As a reminder, if you have an iPhone with a home button, like the, you can swipe up from the bottom of the screen to open Control Center. If you have an iPhone with Face ID, you’ll need to swipe down from the top-right corner of the screen where the battery icon is.
Control Center has a lot of potential; you just need to customize it.
21. Organize alerts with Notification Summary
Apple wants to help you manage your notifications in iOS, starting with the Notification Summary feature. Rather than letting notifications pile up on your home screen, you can schedule alerts that aren’t urgent to arrive in a bundle at a specific time of day.
Important notifications like calls, direct messages and other time-sensitive alerts (like the status of your Uber or Lyft ride, for example) will still appear immediately.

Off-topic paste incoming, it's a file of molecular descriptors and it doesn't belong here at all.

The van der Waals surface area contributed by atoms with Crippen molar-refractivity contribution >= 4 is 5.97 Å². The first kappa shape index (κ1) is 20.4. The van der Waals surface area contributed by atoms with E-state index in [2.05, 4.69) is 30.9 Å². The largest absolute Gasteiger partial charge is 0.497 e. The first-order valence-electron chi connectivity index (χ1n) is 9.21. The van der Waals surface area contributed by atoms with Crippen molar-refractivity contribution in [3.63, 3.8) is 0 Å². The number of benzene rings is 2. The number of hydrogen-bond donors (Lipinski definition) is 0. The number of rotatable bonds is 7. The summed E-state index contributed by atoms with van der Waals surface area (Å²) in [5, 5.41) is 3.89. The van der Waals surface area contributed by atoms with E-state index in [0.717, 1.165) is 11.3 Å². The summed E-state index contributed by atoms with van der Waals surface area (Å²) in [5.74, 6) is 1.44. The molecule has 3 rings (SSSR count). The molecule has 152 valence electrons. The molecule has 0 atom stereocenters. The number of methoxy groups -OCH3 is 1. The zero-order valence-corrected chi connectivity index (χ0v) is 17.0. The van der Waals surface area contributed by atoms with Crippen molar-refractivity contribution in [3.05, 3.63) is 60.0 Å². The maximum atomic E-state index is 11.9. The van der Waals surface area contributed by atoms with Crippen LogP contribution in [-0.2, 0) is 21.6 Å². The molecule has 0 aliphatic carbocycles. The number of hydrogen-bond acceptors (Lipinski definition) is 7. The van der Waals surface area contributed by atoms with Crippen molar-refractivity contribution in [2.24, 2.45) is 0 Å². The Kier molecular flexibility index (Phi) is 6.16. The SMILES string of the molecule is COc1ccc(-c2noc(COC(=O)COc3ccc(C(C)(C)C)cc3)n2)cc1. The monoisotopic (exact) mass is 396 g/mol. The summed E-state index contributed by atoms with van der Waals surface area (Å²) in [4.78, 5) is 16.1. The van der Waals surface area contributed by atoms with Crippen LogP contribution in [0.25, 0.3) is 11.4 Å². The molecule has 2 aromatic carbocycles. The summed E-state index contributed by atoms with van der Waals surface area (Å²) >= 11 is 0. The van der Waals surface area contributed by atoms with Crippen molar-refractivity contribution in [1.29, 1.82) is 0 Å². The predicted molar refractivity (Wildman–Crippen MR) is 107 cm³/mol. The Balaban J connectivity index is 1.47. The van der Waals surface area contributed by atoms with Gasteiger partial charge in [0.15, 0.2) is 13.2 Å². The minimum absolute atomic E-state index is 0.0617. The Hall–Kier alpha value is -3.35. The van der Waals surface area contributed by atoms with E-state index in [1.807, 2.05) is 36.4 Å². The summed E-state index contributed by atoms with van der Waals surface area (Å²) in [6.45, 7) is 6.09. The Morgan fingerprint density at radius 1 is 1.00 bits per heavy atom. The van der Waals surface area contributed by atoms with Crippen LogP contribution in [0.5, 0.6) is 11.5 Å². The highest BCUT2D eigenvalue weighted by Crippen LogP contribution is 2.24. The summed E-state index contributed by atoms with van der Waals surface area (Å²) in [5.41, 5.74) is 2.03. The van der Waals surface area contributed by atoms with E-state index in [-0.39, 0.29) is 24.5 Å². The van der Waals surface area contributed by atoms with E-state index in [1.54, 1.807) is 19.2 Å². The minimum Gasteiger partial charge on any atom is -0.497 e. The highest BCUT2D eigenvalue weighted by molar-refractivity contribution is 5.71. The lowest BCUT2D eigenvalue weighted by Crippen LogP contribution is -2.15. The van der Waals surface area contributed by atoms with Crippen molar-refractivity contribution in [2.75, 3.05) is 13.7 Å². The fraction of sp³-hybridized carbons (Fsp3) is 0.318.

To try this out, open Settings, press Notifications and tap Scheduled Summary.
22. Change Siri’s voice
If you’ve recently set up a new iPhone, you may have noticed that Siri no longer defaults to a female voice. Instead, you’ll be asked which Siri voice you want to use, including several more recent options. Once you’ve made your selection, Apple will change Siri’s voice across all of the devices linked to your Apple ID.
You can check out the voice options by going to Settings > Siri & Search > Siri Voice. To learn more, check out our. Apple also for English speakers.
For more, here’sand . Plus, .